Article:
A publication of the Archaeological Institute of America
High-Tech Imaging Detects Letters in Carbonized Scroll
Tuesday, January 20, 2015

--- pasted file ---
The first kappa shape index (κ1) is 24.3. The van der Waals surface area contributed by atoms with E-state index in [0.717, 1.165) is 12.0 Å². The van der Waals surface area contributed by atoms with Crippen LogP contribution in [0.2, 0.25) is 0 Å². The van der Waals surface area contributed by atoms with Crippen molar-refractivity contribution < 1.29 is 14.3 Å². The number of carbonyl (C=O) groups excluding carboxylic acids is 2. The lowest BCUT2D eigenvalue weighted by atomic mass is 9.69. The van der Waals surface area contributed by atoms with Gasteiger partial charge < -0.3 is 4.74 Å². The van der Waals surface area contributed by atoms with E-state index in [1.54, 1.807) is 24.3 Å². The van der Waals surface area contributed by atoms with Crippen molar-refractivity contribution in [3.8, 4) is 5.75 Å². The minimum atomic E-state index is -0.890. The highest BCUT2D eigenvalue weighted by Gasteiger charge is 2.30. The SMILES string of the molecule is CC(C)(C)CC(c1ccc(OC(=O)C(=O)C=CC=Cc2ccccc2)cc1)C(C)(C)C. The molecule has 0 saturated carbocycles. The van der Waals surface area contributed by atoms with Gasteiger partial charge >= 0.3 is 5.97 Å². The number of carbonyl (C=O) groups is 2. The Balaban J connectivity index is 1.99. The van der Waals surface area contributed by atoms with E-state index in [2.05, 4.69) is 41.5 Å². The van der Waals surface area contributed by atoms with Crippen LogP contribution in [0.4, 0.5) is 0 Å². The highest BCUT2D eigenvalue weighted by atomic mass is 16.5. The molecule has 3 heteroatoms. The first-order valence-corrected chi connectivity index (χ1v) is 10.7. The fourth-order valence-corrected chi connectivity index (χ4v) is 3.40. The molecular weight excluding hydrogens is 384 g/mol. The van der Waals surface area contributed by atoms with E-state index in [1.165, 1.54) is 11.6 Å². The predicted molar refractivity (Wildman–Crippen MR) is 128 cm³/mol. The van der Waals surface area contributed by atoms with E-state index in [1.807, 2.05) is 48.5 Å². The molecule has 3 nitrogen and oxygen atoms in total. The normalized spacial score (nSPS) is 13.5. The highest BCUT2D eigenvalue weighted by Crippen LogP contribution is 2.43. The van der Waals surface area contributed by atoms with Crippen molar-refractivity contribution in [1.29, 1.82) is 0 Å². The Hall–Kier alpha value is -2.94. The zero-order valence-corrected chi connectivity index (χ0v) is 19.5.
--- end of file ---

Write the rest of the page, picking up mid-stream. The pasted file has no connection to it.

NAPLES, ITALY—Vito Mocella of the Institute of Microelectronics and Microsystems used x-ray phase-contrast tomography to look inside carbonized scrolls from the library at the Villa of the Papyri in Herculaneum. The library and its estimated 700 scrolls were burned and buried by the eruption of Vesuvius, and since its discovery in 1752, scientists and classicists have been attempting to unroll the papyri and read them. Mocella’s team was able to use the medical imaging technology, which is usually used to examine soft human tissues, to detect the tiny bump of ink on the surface of a scroll without damaging the fragile artifact. “It is a revolution for papyrologists,” he said of the study, published in Nature Communications. Daniel Delattre of the Institute for the Research and History of Texts in Paris examined the handwriting of the few letters and words that the team was able to recover. He thinks the scroll was written by a scribe known to have been working in the first century B.C., and that the text is likely a copy of a work by the Epicurian philosopher and poet Philodemus. Additional software could help speed up the process of reading the collection of scrolls, and trigger the continued excavation of the Villa of the Papyri. “One of the arguments against proceeding with the excavation of the villa is that we would be unable to read any scrolls that might be discovered, and until then it would be better to leave them underground. Now we are on the edge of possessing that technology, and, since an excavation will take some time to arrange, we might as well get started,” classicist Robert Fowler of the University of Bristol commented to Nature News. To read more about ancient papyri, see "Papyrus Fragment Bears Early Christian Prayers."
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